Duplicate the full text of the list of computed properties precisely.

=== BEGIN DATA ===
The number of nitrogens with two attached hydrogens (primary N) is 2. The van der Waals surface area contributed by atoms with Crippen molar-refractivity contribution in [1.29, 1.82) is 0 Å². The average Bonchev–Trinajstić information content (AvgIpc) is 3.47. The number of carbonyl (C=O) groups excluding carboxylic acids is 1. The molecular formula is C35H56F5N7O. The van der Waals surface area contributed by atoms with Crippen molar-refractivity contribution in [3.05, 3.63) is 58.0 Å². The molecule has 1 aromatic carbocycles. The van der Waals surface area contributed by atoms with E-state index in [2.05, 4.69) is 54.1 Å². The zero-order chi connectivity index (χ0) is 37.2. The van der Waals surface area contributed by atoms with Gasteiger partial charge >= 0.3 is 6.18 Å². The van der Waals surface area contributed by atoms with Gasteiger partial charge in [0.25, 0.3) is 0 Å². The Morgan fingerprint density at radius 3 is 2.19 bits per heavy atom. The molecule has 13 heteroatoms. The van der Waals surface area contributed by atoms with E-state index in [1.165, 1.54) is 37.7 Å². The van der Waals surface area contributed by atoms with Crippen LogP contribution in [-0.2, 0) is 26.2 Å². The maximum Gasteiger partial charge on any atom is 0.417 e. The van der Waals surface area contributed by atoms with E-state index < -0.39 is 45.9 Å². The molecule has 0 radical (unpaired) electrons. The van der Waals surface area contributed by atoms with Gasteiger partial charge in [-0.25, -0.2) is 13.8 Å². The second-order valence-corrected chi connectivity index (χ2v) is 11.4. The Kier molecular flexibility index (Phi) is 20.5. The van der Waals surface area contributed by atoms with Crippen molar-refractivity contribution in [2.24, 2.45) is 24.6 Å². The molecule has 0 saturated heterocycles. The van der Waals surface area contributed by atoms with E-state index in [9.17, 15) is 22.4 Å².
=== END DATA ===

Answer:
The number of nitrogens with two attached hydrogens (primary N) is 2. The van der Waals surface area contributed by atoms with Crippen molar-refractivity contribution in [1.29, 1.82) is 0 Å². The average Bonchev–Trinajstić information content (AvgIpc) is 3.47. The number of carbonyl (C=O) groups excluding carboxylic acids is 1. The molecular formula is C35H56F5N7O. The van der Waals surface area contributed by atoms with Crippen molar-refractivity contribution in [3.05, 3.63) is 58.0 Å². The molecule has 1 aromatic carbocycles. The van der Waals surface area contributed by atoms with E-state index in [2.05, 4.69) is 54.1 Å². The zero-order chi connectivity index (χ0) is 37.2. The van der Waals surface area contributed by atoms with Gasteiger partial charge >= 0.3 is 6.18 Å². The van der Waals surface area contributed by atoms with Gasteiger partial charge in [0.25, 0.3) is 0 Å². The Morgan fingerprint density at radius 3 is 2.19 bits per heavy atom. The molecule has 13 heteroatoms. The van der Waals surface area contributed by atoms with E-state index in [1.165, 1.54) is 37.7 Å². The van der Waals surface area contributed by atoms with Crippen LogP contribution in [-0.2, 0) is 26.2 Å². The maximum Gasteiger partial charge on any atom is 0.417 e. The van der Waals surface area contributed by atoms with E-state index < -0.39 is 45.9 Å². The molecule has 0 radical (unpaired) electrons. The van der Waals surface area contributed by atoms with Gasteiger partial charge in [-0.25, -0.2) is 13.8 Å². The second-order valence-corrected chi connectivity index (χ2v) is 11.4. The Kier molecular flexibility index (Phi) is 20.5. The van der Waals surface area contributed by atoms with Crippen molar-refractivity contribution in [2.24, 2.45) is 24.6 Å². The molecule has 0 saturated heterocycles. The van der Waals surface area contributed by atoms with E-state index in [9.17, 15) is 22.4 Å².